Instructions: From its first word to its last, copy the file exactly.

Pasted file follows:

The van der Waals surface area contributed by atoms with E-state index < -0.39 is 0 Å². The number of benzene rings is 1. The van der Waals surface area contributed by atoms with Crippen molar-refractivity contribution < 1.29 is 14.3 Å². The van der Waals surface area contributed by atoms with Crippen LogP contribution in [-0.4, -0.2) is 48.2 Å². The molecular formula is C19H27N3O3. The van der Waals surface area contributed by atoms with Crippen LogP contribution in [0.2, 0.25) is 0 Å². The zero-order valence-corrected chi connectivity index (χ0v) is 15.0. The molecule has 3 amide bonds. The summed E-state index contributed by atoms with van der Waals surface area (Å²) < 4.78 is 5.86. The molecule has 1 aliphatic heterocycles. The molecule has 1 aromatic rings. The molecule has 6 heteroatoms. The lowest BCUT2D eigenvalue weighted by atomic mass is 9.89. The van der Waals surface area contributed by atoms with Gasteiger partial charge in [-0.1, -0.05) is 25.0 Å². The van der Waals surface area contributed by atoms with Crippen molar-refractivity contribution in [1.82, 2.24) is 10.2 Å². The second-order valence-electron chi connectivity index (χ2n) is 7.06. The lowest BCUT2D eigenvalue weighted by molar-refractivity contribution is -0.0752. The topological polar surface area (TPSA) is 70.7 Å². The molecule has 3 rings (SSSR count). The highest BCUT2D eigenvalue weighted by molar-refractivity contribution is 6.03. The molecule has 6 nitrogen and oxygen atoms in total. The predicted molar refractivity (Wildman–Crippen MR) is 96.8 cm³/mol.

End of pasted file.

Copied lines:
The van der Waals surface area contributed by atoms with E-state index < -0.39 is 0 Å². The number of benzene rings is 1. The van der Waals surface area contributed by atoms with Crippen molar-refractivity contribution < 1.29 is 14.3 Å². The van der Waals surface area contributed by atoms with Crippen LogP contribution in [-0.4, -0.2) is 48.2 Å². The molecular formula is C19H27N3O3. The van der Waals surface area contributed by atoms with Crippen LogP contribution in [0.2, 0.25) is 0 Å². The zero-order valence-corrected chi connectivity index (χ0v) is 15.0. The molecule has 3 amide bonds. The summed E-state index contributed by atoms with van der Waals surface area (Å²) < 4.78 is 5.86. The molecule has 1 aliphatic heterocycles. The molecule has 1 aromatic rings. The molecule has 6 heteroatoms. The lowest BCUT2D eigenvalue weighted by atomic mass is 9.89. The van der Waals surface area contributed by atoms with Gasteiger partial charge in [-0.1, -0.05) is 25.0 Å². The van der Waals surface area contributed by atoms with Crippen molar-refractivity contribution in [1.82, 2.24) is 10.2 Å². The second-order valence-electron chi connectivity index (χ2n) is 7.06. The lowest BCUT2D eigenvalue weighted by molar-refractivity contribution is -0.0752. The topological polar surface area (TPSA) is 70.7 Å². The molecule has 3 rings (SSSR count). The highest BCUT2D eigenvalue weighted by molar-refractivity contribution is 6.03. The molecule has 6 nitrogen and oxygen atoms in total. The predicted molar refractivity (Wildman–Crippen MR) is 96.8 cm³/mol.